Consonance and Assonance

By Nicholas Klacsanzky

In my previous blog, I told you about one of my favorite literary techniques: alliteration. This technique is used to make writing sound more interesting to readers. Indeed, alliteration (which is a usage of several words starting from the same letter in a row, or that are close together) is a great tool of creating impressions. It is based on the imitation of a sound. Another principle of building alliteration sequences is to choose sounds associated with certain qualities. For example, you can use “r” for alliterations describing loud sounds, “sh” or “f” to describe a flow, a whisper, or some quiet movement, “n” or “m” to convey a sensation of viscosity, and so on.

Today I am going to teach you similar techniques, called consonance and assonance. Don’t confuse them. They are very alike: consonance is a repetition of consonants in the middle of words throughout a sentence, and assonance is the same, but only involving vowels.

The purpose of these two techniques is the same as in the case with alliterations: creating a specific mood or conveying a certain emotion through sounds that can connect to (or become associated with) what is being described.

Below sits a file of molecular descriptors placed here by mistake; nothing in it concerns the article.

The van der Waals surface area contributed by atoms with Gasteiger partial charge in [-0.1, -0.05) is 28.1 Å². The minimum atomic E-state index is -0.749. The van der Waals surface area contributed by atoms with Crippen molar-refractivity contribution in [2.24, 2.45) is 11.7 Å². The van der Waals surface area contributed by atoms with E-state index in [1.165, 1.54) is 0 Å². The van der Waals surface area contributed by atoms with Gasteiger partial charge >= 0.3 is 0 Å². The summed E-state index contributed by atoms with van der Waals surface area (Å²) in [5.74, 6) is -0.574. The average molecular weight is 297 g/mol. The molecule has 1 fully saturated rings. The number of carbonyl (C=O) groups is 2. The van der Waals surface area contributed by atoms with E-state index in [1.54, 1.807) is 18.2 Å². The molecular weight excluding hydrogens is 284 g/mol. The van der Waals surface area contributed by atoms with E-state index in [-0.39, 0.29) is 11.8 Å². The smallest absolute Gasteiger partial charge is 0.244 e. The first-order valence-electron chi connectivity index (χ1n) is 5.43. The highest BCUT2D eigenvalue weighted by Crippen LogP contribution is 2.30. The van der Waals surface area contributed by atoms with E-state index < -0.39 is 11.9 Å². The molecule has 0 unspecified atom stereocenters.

A good example of consonance is the following line from Edgar Allen Poe’s “Raven”: “And the silken sad uncertain rustling of each purple curtain.” Pay attention to how the “s” is repeated throughout the line. Though the first two words start with “s” which is alliteration, it gradually turns into consonance (uncertain, rustling).

As for assonance, a good example would be James Joyce’s quote from his “Portrait of the Artist as a Young Man”:

“Soft language issued from their spitless lips as they swished in low circles round and round the field, winding hither and thither through the weed.”

Personally, I find alliteration and consonance more effective in terms of creating an impression; in my opinion, consonants tend to draw more attention, whereas vowels are not so obvious, especially if they are located in the middle of words. But, in fact, the choice of which to use is up to you!